On March 13, 2014, President Obama signed a presidential memorandum directing the Department of Labor (DOL) to propose revisions to the Fair Labor Standards Act (29 USC 201 et seq.). The revisions are to “update” and “modernize” existing regulations relating to white collar exemptions from overtime pay—and are expected to greatly expand the universe of employees who qualify for overtime.
Current overtime rules (which require paying time-and-a-half for hours worked in excess of 40 hours/week) create exemptions for salaried workers in executive, administrative, and professional positions who earn more than $455/week – commonly referred to as “white collar” workers. The President’s memorandum calls the existing white collar exemptions “outdated,” and says as a result, “millions of Americans lack the protections of overtime and even the right to minimum wage.” The memorandum does not specify what the new regulations should include or what any new salary threshold should be.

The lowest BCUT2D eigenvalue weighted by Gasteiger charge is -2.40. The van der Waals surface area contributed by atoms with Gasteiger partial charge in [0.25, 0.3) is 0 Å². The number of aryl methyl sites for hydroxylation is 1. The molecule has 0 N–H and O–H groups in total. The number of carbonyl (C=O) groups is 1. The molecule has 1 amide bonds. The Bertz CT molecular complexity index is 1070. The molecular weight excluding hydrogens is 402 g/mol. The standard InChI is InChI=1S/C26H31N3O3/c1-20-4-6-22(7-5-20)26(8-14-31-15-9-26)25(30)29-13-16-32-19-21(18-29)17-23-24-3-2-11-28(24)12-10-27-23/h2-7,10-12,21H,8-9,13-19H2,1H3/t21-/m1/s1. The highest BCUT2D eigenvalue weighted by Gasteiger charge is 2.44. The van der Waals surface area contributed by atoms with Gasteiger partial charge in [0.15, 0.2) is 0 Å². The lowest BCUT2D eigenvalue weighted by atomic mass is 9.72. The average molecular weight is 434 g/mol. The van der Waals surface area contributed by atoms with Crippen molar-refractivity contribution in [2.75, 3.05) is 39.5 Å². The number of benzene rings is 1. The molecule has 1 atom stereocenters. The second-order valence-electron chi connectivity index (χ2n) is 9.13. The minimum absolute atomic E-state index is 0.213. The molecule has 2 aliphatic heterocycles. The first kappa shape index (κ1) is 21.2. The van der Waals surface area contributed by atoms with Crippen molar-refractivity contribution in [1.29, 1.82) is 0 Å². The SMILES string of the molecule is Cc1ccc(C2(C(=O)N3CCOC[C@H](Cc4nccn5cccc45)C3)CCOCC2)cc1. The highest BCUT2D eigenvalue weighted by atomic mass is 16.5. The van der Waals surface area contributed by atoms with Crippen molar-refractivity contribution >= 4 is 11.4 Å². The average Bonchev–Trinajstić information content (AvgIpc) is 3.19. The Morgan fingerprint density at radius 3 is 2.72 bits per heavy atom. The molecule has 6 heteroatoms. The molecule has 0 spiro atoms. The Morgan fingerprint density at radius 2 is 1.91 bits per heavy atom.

It’ll take some time! Proposed rules are not expected until later this year, or perhaps the beginning of next year. And new rules from the DOL will involve delays from a public comment period, and more.
Will this matter in Oregon? You bet. We have our own state rules for “white collar” exemptions that are similar to the current federal rules, and those may remain unchanged under state law. But the general rule when juggling state vs. federal wage and hour laws is “follow the wage and hour rule that’s most favorable to the employee.” We expect these federal changes to be a game-changer for employers, so stay tuned for more.